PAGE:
Spontaneous Hemomediastinum is a rare pathological disorder. Multiple underlying causes and contributory factors can be identified, such as trauma, malignancy, iatrogenic, bleeding disorder or mediastinal organ hemorrhage.
Using contrast enhanced computed tomography (CT) of the chest, hemomediastinum can be adequately diagnosed.
Spontaneous hemomediastinum may occur due to multiple and contributory causes such as: secondary to hemorrhagic disorders, mediastinal tumors or after sudden increase in intrathoracic pressure, (e.g. during coughing, sneezing or vomiting, or sudden sustained hypertension) [1, 2].
In this case report, a 76-year-old male is presented with of thyroid artery aneurysm resulting in hemomediastinum causing thoracic pain.
Spontaneous; Haemomediastinum; Pain; Aneurism; Thyroid Artery
Spontaneous hemomediastinum is rarely observed in clinical practice and is a potentially life-threatening condition. Underlying causes have been categorized into three groups. First, spontaneous hemomediastinum may occur secondary to bleeding disorders such as hemophilia, or secondary to anticoagulant treatment. Secondly, mediastinal tumors (e.g. thymomas, teratomas), organs or blood vessels may be involved.
In this case report, a 65- year-old male treated for diabetes mellitus type II, for a long time, and used irregular medications presented in the emergency room with a suddenly syncopal condition, dyspnea, and edema of the cervical region, severe thoracic pain. He also mentioned complaints of heart burn and dysphagia, while he was working.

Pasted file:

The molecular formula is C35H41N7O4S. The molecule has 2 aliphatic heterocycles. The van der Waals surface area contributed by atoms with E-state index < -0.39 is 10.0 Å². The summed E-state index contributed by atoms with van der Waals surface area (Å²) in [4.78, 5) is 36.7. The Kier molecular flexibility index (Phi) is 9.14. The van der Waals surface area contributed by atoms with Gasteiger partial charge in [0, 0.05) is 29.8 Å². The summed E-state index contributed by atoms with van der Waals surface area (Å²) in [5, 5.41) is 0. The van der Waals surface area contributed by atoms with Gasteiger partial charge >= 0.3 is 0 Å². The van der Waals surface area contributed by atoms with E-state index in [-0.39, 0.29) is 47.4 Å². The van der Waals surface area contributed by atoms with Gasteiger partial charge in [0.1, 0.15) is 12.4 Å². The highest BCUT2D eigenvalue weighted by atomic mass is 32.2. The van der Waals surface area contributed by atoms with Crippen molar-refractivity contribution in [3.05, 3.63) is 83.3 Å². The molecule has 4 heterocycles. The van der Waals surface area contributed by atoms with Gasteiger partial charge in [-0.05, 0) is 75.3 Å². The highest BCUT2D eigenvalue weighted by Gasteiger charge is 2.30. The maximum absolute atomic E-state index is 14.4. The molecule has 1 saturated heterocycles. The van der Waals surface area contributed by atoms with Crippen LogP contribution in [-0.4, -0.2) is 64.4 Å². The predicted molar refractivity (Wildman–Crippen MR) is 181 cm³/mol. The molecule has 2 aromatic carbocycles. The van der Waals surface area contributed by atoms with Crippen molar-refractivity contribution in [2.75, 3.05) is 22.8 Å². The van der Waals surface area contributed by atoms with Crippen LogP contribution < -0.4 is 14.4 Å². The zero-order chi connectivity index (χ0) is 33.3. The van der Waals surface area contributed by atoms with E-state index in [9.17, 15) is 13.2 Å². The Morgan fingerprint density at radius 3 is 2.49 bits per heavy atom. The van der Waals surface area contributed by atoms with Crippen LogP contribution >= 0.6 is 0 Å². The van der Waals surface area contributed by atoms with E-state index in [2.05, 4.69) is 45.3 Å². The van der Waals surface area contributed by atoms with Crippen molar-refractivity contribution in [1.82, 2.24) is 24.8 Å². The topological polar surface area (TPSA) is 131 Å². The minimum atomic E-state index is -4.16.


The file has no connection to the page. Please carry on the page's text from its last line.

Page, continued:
In the inspection of the patient, huge ecchymosis and hematomas of the antero-lateral chest wall were presented. (Figure 1).
After multidisciplinary team, the patient was sent to the intensive care unit, under mechanic ventilation.
After CT examination and of thyroid artery aneurysm resulting in hemomediastinum causing thoracic pain.
Figure 1. Edema and Gauge Hematoma of the Patient at the Emergency Room
Figure 2. After CT Examination and Of Thyroid Artery Aneurysm Resulting in Haemomediastinum Causing Thoracic Pain
A contrast-enhanced chest CT was performed, which ruled out a pulmonary embolism, but did reveal a huge mass hemorrhagic mass in the mediastinum.
Laboratory blood testing showed normal kidney and liver function, normal coagulation, a normal blood count and negative cardiac enzymes.
Due to respiratory distress because of upper airway compression, an endotracheal intubation was lifesaving and avoided tracheotomy in the unit of intensive care.
Transcatheter embolization was performed with super selective catheterizattion of thyroid artery.
The patient recovered quickly and was discharged ten days after the procedure. Six weeks later, upon evaluation at the outpatient clinic, he was free of complaints and chest CT showed that the mediastinal hematoma had completely resolved.
Haemomediastinum occurs mostly because of aneurysms and pseudoaneurysms of the pulmonary vasculature which affect the pulmonary arteries than the bronchial arteries or the pulmonary veins [3, 4, 5].
An aneurysm typically involves all 3 layers of the vessel wall, whereas a pseudoaneurysm
represents a contained rupture in which not all layers of the affected wall are involved. .
High success rates have been reported for bronchial artery embolization, but recurrence after
Successful embolization can occur probably due to collateral vessels, incomplete embolization, and arterial re-canalization making re-intervention necessary [3, 4, 7, 8, 9].
A true aneurysm of the thyroid artery is extremely rare 
Surgical ligation and/or excision and endovascular embolization were reported as possible treatments for this rare disease .
In order to adequately diagnose a hemomediastinum, performing a chest CT with contrast material application is the designated approach. Consecutive angiography may then be the
best step towards treatment.
A hemomediastinum is a rare pathological event with several possible underlying causes including a ruptured bronchial artery aneurysm.
Thyroid artery aneurysms present with various symptoms ranging from massive hemoptysis to subtle chest pain.
First choice treatment consists of transcatheter embolization.
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